Updated 12:28 PM EDT, Thu, Oct 21, 2021

'Jurassic World' Movie Review, Trailer & Cast: $125 Million Debut Expected

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Huge expectations are set for Universal Pictures' "Jurassic World" when the film debuts this weekend.

A projected $125 million unveiling is anticipated for the franchise, but Universal tried to be modest and said that it only expects a $100 million debut, Variety reported. If this all comes to fruition, "Jurassic World" will be the production studio's biggest release ever, with dates scheduled in 66 international locations, including major cities in China, Mexico, the U.K., Brazil, Australia, France, Germany, Italy, South Korea, and Russia.

"We're heading into the same territory where we were with 'Avengers,' where things are getting out of control with the numbers," said Phil Contrino, vice president and chief analyst at BoxOffice.com, as quoted by Variety. "It's not a matter of whether or not people are interested. It's how much they like it. Word-of-mouth will dictate how much it explodes."

"Jurassic World" is the only film opening in the coming weekend, the news outlet pointed out. Its competitors, "Spy" and "San Andreas," opted to avoid the Colin Trevorrow-directed movie. "Inside Out" and "Ted 2" are coming to the blockbuster office as well.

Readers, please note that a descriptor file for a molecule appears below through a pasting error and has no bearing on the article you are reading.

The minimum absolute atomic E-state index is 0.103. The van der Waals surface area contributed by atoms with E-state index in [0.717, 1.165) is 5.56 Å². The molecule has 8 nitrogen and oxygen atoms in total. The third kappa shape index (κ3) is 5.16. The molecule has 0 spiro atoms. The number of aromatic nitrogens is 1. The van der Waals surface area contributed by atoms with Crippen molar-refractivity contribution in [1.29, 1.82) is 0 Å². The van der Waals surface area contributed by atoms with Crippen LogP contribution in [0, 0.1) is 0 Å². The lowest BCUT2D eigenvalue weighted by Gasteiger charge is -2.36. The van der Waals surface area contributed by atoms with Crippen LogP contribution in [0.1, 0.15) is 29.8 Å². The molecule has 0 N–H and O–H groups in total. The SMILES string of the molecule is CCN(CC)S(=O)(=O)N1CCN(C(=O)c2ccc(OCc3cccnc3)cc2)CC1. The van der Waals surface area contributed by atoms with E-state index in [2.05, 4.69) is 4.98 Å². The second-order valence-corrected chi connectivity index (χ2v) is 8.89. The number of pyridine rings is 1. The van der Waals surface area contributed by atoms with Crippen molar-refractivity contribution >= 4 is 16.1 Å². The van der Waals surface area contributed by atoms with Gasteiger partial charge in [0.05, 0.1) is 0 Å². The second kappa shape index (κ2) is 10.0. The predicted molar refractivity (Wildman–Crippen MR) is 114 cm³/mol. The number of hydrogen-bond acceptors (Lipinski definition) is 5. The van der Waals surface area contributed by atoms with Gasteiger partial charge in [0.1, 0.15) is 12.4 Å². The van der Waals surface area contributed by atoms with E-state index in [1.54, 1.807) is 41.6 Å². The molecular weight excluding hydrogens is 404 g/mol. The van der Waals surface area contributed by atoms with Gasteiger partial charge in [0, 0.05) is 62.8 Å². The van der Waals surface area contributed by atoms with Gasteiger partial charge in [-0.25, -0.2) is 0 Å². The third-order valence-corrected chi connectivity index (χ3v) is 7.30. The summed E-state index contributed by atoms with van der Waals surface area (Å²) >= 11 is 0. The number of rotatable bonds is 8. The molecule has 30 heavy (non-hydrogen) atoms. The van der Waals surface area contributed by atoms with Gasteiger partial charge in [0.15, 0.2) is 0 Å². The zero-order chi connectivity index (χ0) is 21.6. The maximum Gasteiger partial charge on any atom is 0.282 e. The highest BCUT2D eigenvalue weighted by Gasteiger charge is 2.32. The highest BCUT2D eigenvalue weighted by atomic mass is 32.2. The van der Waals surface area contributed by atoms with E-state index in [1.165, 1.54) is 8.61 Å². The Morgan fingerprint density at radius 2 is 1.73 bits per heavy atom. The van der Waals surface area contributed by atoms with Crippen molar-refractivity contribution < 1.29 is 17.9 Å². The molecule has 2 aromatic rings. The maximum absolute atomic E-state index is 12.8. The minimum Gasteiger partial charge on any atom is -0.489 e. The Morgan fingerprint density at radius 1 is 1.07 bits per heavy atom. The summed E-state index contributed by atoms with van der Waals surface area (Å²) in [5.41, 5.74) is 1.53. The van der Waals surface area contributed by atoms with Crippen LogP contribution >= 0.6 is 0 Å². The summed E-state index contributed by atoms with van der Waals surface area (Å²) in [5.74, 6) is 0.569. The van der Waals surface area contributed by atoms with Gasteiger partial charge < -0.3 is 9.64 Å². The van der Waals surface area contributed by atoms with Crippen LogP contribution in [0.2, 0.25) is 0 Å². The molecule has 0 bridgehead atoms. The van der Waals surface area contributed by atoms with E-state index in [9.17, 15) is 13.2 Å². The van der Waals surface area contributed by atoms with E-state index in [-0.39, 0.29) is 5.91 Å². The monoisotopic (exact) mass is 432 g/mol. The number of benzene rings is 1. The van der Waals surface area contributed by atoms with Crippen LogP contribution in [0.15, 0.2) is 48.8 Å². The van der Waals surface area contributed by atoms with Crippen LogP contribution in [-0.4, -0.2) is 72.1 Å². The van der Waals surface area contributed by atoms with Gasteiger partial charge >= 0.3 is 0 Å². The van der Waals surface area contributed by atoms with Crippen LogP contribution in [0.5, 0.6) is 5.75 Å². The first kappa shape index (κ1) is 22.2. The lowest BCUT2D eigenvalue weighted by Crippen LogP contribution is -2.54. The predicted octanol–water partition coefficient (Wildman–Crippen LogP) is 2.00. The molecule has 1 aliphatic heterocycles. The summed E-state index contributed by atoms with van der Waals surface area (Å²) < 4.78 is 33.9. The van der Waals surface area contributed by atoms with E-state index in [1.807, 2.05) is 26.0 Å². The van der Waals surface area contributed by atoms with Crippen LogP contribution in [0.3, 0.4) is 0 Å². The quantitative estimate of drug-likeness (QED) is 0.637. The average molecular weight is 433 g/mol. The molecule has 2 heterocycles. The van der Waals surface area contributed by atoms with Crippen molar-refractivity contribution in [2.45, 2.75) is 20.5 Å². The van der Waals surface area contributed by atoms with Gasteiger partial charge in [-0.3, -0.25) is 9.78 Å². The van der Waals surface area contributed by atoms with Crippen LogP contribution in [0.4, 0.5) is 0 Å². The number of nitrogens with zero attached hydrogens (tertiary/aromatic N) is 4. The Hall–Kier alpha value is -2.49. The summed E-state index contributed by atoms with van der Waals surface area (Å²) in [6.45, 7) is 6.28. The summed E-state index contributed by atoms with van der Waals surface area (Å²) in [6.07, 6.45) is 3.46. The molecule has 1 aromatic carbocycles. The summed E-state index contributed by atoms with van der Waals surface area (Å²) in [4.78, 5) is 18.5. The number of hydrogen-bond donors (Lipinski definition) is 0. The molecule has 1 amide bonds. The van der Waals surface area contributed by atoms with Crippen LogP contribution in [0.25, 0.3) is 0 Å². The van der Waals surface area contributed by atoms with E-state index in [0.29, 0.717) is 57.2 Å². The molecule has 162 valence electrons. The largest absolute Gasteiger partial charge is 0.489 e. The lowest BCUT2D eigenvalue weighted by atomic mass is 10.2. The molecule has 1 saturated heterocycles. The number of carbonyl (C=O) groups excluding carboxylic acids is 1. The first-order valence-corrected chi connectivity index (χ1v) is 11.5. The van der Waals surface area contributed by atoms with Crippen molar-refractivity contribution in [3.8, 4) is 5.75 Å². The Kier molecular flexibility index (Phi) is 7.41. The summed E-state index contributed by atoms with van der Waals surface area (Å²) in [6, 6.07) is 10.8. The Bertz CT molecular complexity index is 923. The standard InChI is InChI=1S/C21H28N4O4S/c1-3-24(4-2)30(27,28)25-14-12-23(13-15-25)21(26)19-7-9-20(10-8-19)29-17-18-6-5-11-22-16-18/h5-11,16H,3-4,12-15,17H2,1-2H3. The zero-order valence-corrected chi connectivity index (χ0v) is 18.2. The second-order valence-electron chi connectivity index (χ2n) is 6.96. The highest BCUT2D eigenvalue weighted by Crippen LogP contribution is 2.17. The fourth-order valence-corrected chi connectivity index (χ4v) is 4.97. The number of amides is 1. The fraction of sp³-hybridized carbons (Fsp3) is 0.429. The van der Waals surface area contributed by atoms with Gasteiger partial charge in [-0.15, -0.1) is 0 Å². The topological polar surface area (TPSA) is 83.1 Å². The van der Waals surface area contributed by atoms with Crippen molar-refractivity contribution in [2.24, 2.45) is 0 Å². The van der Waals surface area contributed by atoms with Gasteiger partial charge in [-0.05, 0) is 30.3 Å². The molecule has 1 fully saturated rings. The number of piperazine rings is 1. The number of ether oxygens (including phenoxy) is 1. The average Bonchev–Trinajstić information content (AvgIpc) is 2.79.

Legendary Pictures co-financed "Jurassic World," which spent $150 million in production. The film's worldwide release means that it could have "$350 million in receipts when Monday dawns," Variety noted. Universal provided the project with lots of buzz and hypes prior to its release. It's undeniable that the movie will have a huge roll-out, but "predicting just how massive is an inexact science," the news outlet explained.

"Jurassic World" stars Chris Pratt, Bryce Dallas Howard, Vincent D'Onofrio, Brian Tee, Ty Simpkins, Nick Robinson, and Irrfan Khan. According to a review from CNET, the movie didn't disappoint when it comes to delivering frightening scenes. Showcasing a mightier and deadlier dinosaur was no problem either, but avid fans of the original franchise might be disappointed at the flick's treatment of the creatures.

"The dinos in 'Jurassic Park' were portrayed as a force of nature, akin to an earthquake or a tsunami -- something to be escaped or survived rather than defeated. 'Jurassic World,' on the other hand, is all-out dinosaur war, with more blood, bullets and all manner of outlandish cross-species brawls," CNET explained.

"Jurassic World" also didn't escape on being labeled as sexist when it comes to the portrayal of Howard's Claire Dearing, the park's operations manager.

The film made nods to its predecessors as well, CNET added. Trevorrow said that the Jurassic World theme park featured in the film is "a massive corporate entity that's creating entertainment for people all around the world," USA Today reported.

The filmmaker added, "They want to make sure these things are as big and bad and exciting as possible, whether they should exist or not."

Some of the dinosaurs featured in the movie are as follows: the winged Pteranodons and Dimorphodons, the underwater dweller Mosasaurus, the Velociraptors, the T-Rex, and of course, the biggest and most dangerous creature of them all - the Indominus Rex, USA Today listed.

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